Parashat Bo: The victory of the poor man’s lamb

God asked every family or group to get a lamb or sheep and to eat it during the night when the Jewish nation was slated to leave Egypt.

A LAMB bleats after separation from its mother (photo credit: ANIMALS NOW)
A LAMB bleats after separation from its mother
(photo credit: ANIMALS NOW)

We read in Bo about the last three plagues that God brought upon the Egyptian empire: locusts, which destroyed what was left in their fields; darkness, which did not allow the Egyptians to move and function; and the plague of the firstborn, which struck their firstborn children.

Now, after centuries of slavery, it was time for the Jewish nation to be liberated from the Egyptian yoke of slavery. But God wanted the Children of Israel to perform one more ceremony: to eat the Passover sacrifice. God asked every family or group to get a lamb or sheep and to eat it during the night when the Jewish nation was slated to leave Egypt.

The ceremony included different details, such as: the lamb or sheep should be eaten roasted and not cooked, and it must be eaten with matzot and bitter herbs – like a sandwich eaten at a family event. Likewise, it must be eaten quickly, while the family members are dressed and ready to leave. A significant part of this ceremony of sacrificing and eating the Passover sacrifice is part of the commandment of Passover as was customary throughout 1,500 years, and will be renewed when the Third Temple is built.

Various questions arise when we hear the first parashot of the Book of Exodus read in the synagogue: Why did the Jewish nation have to suffer through slavery before becoming a nation? And why was the exodus from Egypt celebrated by a ceremony of eating the Passover sacrifice? To answer, we have to look at the descent to Egypt and the exodus from it.

When the Torah tells us about Jacob’s family going down to Egypt, in those days when Joseph was the viceroy to Pharaoh, king of Egypt, there is mention of a sensitive matter between Jacob’s family and Pharaoh. Jacob’s family were shepherds, while “all shepherds are abhorrent to the Egyptians” (Genesis 46:34).

Exodus from Egypt (Edward Poynter) (credit: Wikimedia Commons)Exodus from Egypt (Edward Poynter) (credit: Wikimedia Commons)

Already then, the cultural gap between Abraham’s family and the Egyptian empire became apparent. The Egyptian empire, which ruled over a considerable part of civilization, viewed the actualization of power as an ideal, and high culture as the loftiest expression of man. The Egyptians invested their energies in reinventing the kitchen, in urban settlement, in construction that would last thousands of years and, of course, in conquering the world. Goat or sheep meat was considered a symbol of weakness, and herding sheep was considered the dregs of human occupations and as dealing with weak creatures. 

Contrary to this, Abraham’s family viewed gentleness, introspection and spirit as ideals. The Jewish nation never had imperialistic aspirations. For it, high culture never symbolized human growth. It was happy herding sheep and nurturing the traits of compassion and attention that accompany it. It considered connecting to spirit and trying to become better people as greater progress than conquering and building.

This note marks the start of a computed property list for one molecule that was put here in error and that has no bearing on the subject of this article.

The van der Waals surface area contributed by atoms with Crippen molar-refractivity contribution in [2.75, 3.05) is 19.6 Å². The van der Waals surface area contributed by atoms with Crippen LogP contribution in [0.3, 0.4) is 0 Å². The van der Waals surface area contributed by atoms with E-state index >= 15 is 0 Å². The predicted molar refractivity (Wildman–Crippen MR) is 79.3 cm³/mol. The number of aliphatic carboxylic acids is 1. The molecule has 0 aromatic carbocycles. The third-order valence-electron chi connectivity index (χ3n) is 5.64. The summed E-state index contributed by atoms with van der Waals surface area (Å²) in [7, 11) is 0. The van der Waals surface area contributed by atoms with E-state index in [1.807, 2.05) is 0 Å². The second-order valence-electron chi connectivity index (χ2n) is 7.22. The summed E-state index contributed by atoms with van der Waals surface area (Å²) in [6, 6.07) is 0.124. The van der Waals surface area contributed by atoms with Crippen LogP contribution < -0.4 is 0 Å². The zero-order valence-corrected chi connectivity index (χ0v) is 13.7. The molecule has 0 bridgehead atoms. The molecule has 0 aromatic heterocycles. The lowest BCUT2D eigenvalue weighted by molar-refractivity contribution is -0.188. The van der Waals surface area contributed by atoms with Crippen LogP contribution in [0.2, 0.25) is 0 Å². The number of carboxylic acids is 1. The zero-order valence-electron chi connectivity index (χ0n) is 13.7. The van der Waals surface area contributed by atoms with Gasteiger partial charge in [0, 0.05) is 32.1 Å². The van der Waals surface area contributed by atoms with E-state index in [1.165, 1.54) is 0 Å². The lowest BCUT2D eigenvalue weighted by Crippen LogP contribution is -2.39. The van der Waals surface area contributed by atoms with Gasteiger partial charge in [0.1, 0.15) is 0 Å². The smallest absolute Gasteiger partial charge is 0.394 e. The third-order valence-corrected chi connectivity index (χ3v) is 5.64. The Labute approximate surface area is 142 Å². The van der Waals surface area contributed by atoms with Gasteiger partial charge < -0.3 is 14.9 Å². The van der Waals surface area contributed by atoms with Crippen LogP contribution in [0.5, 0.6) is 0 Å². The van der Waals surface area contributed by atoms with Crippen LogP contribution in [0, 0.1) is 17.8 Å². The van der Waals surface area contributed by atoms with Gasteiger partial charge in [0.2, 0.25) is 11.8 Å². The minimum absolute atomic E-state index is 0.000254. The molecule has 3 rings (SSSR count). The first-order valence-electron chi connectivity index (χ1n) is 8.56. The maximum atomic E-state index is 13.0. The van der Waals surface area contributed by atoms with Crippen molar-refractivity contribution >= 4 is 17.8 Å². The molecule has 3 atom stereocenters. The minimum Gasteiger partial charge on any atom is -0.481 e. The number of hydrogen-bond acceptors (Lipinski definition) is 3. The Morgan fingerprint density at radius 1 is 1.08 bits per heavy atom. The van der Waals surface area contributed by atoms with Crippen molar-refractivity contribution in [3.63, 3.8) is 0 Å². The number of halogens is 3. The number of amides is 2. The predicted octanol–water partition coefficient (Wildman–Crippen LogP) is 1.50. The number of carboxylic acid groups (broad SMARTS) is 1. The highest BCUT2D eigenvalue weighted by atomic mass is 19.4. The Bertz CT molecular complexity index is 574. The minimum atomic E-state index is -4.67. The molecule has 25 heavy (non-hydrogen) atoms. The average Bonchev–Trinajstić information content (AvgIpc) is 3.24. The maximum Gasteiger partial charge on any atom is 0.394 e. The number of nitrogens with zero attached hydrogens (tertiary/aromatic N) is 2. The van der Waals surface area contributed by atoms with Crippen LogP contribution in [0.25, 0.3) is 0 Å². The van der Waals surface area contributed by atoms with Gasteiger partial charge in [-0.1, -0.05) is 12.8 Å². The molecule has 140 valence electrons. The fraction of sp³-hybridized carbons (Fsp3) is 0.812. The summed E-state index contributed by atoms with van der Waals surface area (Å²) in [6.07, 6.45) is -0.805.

The understanding of the significance of the Jewish nation as God’s nation, and Divine revelation in the world, had to grow from the negation of the opposite. God chose the greatest power of that time, the Egyptian idolatrous empire, to be the stimulus for the Jewish nation’s establishment and for Divine revelation in the world. Eating the meat of the Passover sacrifice roasted, together with matzot, in a great hurry and without proper eating etiquette, symbolized the difference between Egyptian and Divine cultures. Only then could Moses – a shepherd by occupation – liberate his nation from the yoke of the Egyptian empire. 

God returned us to our land after thousands of years of exile, and again, we had to undergo trials and tribulations. Again, God presented clear-cut culture wars: Hitler, the greatest emperor of our time, sanctified power, culture and order, and did not suffice with his conquests and military successes. He dedicated himself to a war against the persecuted Jewish minority, a nation he viewed as symbolizing a lack of culture, national weakness, and lack of proper hygiene. Again, the Jewish nation faced destruction, and again – several years later – the incredible happened: the Jewish nation returned to its land, emerging clearly victorious over Hitler. 

What is the message that God is trying to convey to the world again? What is the message that we, the Jewish nation, embody? It is the message proclaimed by the prophet Zechariah when the Jews returned to their land to build the Second Temple:

“Not by military force and not by physical strength, but by My spirit, says the Lord of Hosts” (Zechariah 4:6).

The secret to our strength does not lie in our military power. Our strength is in our spirit, the spirit of God that is within us. Our strength is in our attempts to be better people; in our ability to listen, in our cleanliness and purity, in love and friendship.  ■

The writer is rabbi of the Western Wall and holy sites.